Before Steadman, Schwelb and Washington, Associate Judges.
The opinion of the court was delivered by: Steadman, Associate Judge
On Petition for Review of a Decision of the District of Columbia Department of Employment Services
Submitted October 28, 1999
Sylvester Couser ("Petitioner") appeals a final decision of the District of Columbia Department of Employment Services ("DOES" or "agency") denying him unemployment benefits for ten weeks. We affirm.
Petitioner worked as a nurse at Stoddard Baptist Nursing Home for just under seven years. During the course of his employment, Petitioner developed a hostile relationship with his immediate supervisor. A particularly contentious incident occurred on September 24, 1997. As a result of this incident, and in an effort to remedy the situation, Petitioner's employer informed him on October 8 that he was being transferred to the day shift. Petitioner agreed to this transfer.
Several days later, however, Petitioner resigned by way of a handwritten note, dated October 11, which simply stated: "I Sylvester Couser hereby am giving you two weeks notice of my resignation which will be on 10/24th 1997." Petitioner did not report to work again.
After leaving his job, Petitioner applied for unemployment benefits. They were initially denied pursuant to D.C. Code § 46-111(a), which provides that a person who voluntarily resigns a job without good cause may be temporarily ineligible for unemployment benefits. Petitioner timely requested a hearing, at which he acknowledged that he voluntarily resigned but claimed that he did so for "good cause connected with the work." Specifically, Petitioner attempted to prove that he resigned as a result of "stress and other factors" arising from a hostile work environment, characterized by gender discrimination and a contentious relationship with his supervisor.
The DOES hearing examiner ultimately rejected Petitioner's discrimination claim, which he does not appeal. However, she made a factual finding that Petitioner "resigned on the advice of physician; due to job related stress." Based on this finding, she concluded as a matter of law that Petitioner was qualified for benefits pursuant to 7 DCMR 311.4 because he had successfully proven he left his job for "good cause connected to the work."
On appeal, the Director of the DOES Office of Appeals and Review reversed the hearing examiner's decision, relying largely on 7 DCMR 311.7(e), which the hearing examiner never addressed. Regulation 311.7(e) provides that "[i]llness or disability caused or aggravated by the work" only constitutes "good cause connected with the work" for purposes of determining benefit eligibility "[p]rovided the claimant has previously supplied the employer with a medical statement." See Bublis v. District of Columbia Dept. of Employment Services, 575 A.2d 301 (D.C. 1990) (finding requirement reasonable). Noting that 7 DCMR 311.4 puts the burden on Petitioner to show "good cause," the Director concluded that Petitioner offered insufficient evidence that he satisfied this requirement.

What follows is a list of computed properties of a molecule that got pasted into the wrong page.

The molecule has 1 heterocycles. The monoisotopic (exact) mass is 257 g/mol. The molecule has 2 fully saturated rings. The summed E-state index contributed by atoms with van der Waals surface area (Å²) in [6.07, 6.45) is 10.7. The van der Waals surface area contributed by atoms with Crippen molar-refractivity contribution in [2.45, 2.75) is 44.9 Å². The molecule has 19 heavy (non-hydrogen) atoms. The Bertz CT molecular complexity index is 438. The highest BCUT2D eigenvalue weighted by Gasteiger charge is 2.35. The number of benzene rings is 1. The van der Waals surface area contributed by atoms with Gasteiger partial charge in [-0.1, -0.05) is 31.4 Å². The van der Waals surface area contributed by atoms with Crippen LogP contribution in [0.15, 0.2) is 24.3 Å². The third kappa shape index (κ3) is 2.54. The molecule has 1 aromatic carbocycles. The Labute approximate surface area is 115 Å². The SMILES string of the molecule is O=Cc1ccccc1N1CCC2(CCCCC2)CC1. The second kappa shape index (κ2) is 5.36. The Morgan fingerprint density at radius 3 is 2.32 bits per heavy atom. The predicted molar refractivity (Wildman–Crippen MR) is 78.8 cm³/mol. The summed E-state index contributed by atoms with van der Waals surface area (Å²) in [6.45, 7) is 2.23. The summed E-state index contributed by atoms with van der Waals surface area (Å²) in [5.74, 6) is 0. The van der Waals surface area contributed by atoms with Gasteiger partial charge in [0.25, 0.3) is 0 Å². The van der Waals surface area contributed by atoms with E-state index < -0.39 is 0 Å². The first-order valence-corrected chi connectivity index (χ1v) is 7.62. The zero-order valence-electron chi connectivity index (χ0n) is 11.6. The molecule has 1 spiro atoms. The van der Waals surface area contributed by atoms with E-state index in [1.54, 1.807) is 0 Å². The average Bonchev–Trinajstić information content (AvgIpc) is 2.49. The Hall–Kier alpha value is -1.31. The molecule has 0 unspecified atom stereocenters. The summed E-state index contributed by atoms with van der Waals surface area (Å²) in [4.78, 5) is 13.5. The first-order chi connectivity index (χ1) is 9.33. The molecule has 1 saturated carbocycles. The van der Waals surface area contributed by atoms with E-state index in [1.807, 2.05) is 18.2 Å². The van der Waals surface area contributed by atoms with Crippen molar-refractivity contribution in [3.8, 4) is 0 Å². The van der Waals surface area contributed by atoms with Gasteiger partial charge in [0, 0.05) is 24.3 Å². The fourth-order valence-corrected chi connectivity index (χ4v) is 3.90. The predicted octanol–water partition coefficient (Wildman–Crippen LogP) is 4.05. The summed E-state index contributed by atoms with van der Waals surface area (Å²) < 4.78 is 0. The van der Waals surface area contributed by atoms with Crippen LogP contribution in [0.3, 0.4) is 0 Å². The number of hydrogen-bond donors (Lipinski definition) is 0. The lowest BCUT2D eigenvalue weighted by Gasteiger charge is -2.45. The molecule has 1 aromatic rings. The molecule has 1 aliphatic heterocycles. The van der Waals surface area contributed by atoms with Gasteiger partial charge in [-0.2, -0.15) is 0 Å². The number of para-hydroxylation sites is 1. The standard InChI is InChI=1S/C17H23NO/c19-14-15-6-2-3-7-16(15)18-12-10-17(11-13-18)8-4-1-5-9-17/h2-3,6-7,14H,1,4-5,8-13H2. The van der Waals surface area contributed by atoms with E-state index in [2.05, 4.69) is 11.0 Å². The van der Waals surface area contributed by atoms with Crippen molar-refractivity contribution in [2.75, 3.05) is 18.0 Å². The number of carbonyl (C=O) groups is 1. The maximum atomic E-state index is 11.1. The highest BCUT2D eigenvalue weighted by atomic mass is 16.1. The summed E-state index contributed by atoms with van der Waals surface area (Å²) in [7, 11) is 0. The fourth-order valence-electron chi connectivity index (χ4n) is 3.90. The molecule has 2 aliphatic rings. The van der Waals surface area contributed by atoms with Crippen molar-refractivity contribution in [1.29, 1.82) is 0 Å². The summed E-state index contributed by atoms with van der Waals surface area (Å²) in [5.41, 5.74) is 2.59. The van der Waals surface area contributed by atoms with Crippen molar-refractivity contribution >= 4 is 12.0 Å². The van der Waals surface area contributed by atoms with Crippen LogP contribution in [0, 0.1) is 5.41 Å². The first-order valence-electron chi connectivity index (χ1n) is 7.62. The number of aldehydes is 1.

Our review is limited to determining whether there is substantial evidence in the record to support the agency's final decision. D.C. Code § 1-1510(a)(3)(e) (1999); Washington Times v. District of Columbia Dept. of Employment Services, 724 A.2d 1212, 1216 (D.C. 1999). There was no testimony on the medical statement issue during the hearing before the agency. Further, the relevant documentary evidence presented to the hearing examiner indicates only that Petitioner was seen (1) by a physician on October 13 who recommended he not work from October 13 to 15 as a result of work-related stress and (2) by a psychotherapist on October 16 who recommended he not work from October 16 until his already-scheduled resignation on October 24. There is no evidence in the record before the hearing examiner that Petitioner actually submitted these documents to his employer prior to resignation or even told them he had been advised to resign as a result of a medical condition. *fn3 A statement in the record, dated November 18, from the physician who treated Petitioner on October 13 is not helpful, even though it indicates that a physician did advise Petitioner to resign, because it was requested by DOES and provides no insight into whether Petitioner informed his employer of the diagnosis or recommendation before his resignation.
Based on this record, there is substantial evidence to support the agency's finding that Petitioner did not prove he supplied his employer with a medical statement prior ...